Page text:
• organization of financial records/benchmarking up to $1,000
  • continued business planning (for farms awarded in a previous year) up to $2,500
  • business planning up to $5,000
Guidelines remain the same DAP covers 80% of the cost up to the value of the award and the farm is responsible for 20%.  Visit https://prodairy.cals.cornell.edu/dairy-acceleration/

2018 Drug Residue Prevention Manual

For more than 30 years, the U.S. dairy industry has focused educational efforts on the judicious use of antibiotics through the annual publication of a Best Practices Manual. The 2018 edition of the National Dairy FARM Program: Farmers Assuring Responsible Management? Milk and Dairy Beef Drug Residue Prevention Manual is the primary educational tool for dairy farm managers throughout the country on the judicious and responsible use of antibiotics, including avoidance of drug residues in milk and meat.

The manual is a quick resource to review those antibiotics approved for dairy animals and can also be used as an educational tool and resource for farm managers as they develop on-farm best management practices necessary to avoid milk and meat residues. Visit the Manual and Form Library to download copies of this important tool!

http://www.nationaldairyfarm.com/drug-residue-manual


ProDairy Forage Management

Are you prepared to change your routine this spring?

By: Joe Lawrence, Cornell CALS PRO-DAIRY and Ron Kuck, Cornell Cooperative Extension North Country Regional Ag Team


While spring tasks vary by farm, there are many "rites of spring," and they are often completed in a fairly rigid sequence. Depending on the farm, these often include fixing fence, spreading manure, planting new seedings, planting corn and harvesting first cutting, and are often performed in this order.

We are optimistic that the upcoming turn in weather will allow these task to be accomplished in a timely manner, but at this point it is time to ask yourself: Are you willing to change your spring routine?

In addition to adverse weather it is no secret that everyone is facing extremely tight economic times, and dealing with forage inventories of poor digestibility forages from 2017. This combination of factors makes it more critical than ever to be ready to tackle the task that will have the most impact on your business at the proper time.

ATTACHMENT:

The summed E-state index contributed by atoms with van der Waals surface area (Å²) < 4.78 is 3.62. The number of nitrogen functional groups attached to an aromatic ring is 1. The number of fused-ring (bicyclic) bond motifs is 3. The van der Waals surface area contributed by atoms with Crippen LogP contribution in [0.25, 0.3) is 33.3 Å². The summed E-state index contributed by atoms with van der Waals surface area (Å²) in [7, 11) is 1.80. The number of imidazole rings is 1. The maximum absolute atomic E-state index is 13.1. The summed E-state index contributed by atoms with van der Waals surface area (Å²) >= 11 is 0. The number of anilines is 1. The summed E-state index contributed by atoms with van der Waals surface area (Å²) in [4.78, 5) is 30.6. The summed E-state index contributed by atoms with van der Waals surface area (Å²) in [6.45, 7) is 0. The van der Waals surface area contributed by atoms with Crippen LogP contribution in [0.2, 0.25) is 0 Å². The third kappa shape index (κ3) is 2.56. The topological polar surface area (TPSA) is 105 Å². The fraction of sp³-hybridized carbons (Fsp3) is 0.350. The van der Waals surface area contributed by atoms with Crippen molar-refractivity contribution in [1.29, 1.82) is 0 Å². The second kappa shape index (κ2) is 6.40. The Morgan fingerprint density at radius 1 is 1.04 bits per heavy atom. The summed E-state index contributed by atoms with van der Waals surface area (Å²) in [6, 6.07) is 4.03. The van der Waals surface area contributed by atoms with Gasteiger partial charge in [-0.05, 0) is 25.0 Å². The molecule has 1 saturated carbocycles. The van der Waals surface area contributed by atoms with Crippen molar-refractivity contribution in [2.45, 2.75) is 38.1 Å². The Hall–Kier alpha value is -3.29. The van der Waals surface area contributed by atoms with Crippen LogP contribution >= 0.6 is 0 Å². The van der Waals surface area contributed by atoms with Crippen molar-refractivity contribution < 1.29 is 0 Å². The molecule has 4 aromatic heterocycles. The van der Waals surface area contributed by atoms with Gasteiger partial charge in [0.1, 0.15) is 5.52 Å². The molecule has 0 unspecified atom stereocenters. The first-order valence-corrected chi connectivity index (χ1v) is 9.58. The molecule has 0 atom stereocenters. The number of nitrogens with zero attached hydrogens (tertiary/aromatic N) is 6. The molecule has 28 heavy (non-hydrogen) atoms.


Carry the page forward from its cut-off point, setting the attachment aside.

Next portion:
Recent reference articles on dealing with tough times:
• Key Opportunities to Optimize 2018 Crop Production Efficiency
• Resources for Dealing with Spring Weather Delays
First Cutting
The number one focus should be on timely harvest of first cutting.
• Park the corn planter when a field of first cutting is ready for harvest.
o Monitoring 1st cut harvest timing
• Approach harvest by the acre, not by the field. Be ready to skip over a field that has passed its optimum harvest stage.
o Dynamic Harvest Schedules
• Strategically plan feed storage to best utilize forage inventories for the right group of animals.
o Strategic Forage Storage Planning
o When More is Better
Corn Planting
The window for planting for silage is generally wider than for grain, which is why first cutting can and should take priority over corn planting. However, in the event of extreme delays in planting corn, performance will diminish with late plantings. If corn planting progresses into late May or early June, begin to consider alternative options for those acres. Previous research from Cornell and Penn State suggest a 0.5 to 1 ton/acre per week decline in silage yield for planting after mid to late May.